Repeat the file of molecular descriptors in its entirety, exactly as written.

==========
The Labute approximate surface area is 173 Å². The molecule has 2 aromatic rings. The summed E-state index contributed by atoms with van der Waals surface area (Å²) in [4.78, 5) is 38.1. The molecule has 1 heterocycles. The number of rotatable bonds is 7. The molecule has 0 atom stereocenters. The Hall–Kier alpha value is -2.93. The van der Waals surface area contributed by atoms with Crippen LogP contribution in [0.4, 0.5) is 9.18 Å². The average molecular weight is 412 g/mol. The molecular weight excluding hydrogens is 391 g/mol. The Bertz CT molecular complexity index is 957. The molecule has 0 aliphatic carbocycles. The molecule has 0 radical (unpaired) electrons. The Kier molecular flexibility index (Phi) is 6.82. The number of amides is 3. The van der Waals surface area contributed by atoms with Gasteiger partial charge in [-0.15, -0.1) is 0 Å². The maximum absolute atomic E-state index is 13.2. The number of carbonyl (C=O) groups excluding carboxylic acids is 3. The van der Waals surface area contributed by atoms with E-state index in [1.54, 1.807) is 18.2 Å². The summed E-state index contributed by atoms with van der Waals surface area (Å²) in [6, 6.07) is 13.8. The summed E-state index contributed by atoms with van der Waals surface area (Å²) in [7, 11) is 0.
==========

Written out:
The Labute approximate surface area is 173 Å². The molecule has 2 aromatic rings. The summed E-state index contributed by atoms with van der Waals surface area (Å²) in [4.78, 5) is 38.1. The molecule has 1 heterocycles. The number of rotatable bonds is 7. The molecule has 0 atom stereocenters. The Hall–Kier alpha value is -2.93. The van der Waals surface area contributed by atoms with Crippen LogP contribution in [0.4, 0.5) is 9.18 Å². The average molecular weight is 412 g/mol. The molecular weight excluding hydrogens is 391 g/mol. The Bertz CT molecular complexity index is 957. The molecule has 0 aliphatic carbocycles. The molecule has 0 radical (unpaired) electrons. The Kier molecular flexibility index (Phi) is 6.82. The number of amides is 3. The van der Waals surface area contributed by atoms with Gasteiger partial charge in [-0.15, -0.1) is 0 Å². The maximum absolute atomic E-state index is 13.2. The number of carbonyl (C=O) groups excluding carboxylic acids is 3. The van der Waals surface area contributed by atoms with E-state index in [1.54, 1.807) is 18.2 Å². The summed E-state index contributed by atoms with van der Waals surface area (Å²) in [6, 6.07) is 13.8. The summed E-state index contributed by atoms with van der Waals surface area (Å²) in [7, 11) is 0.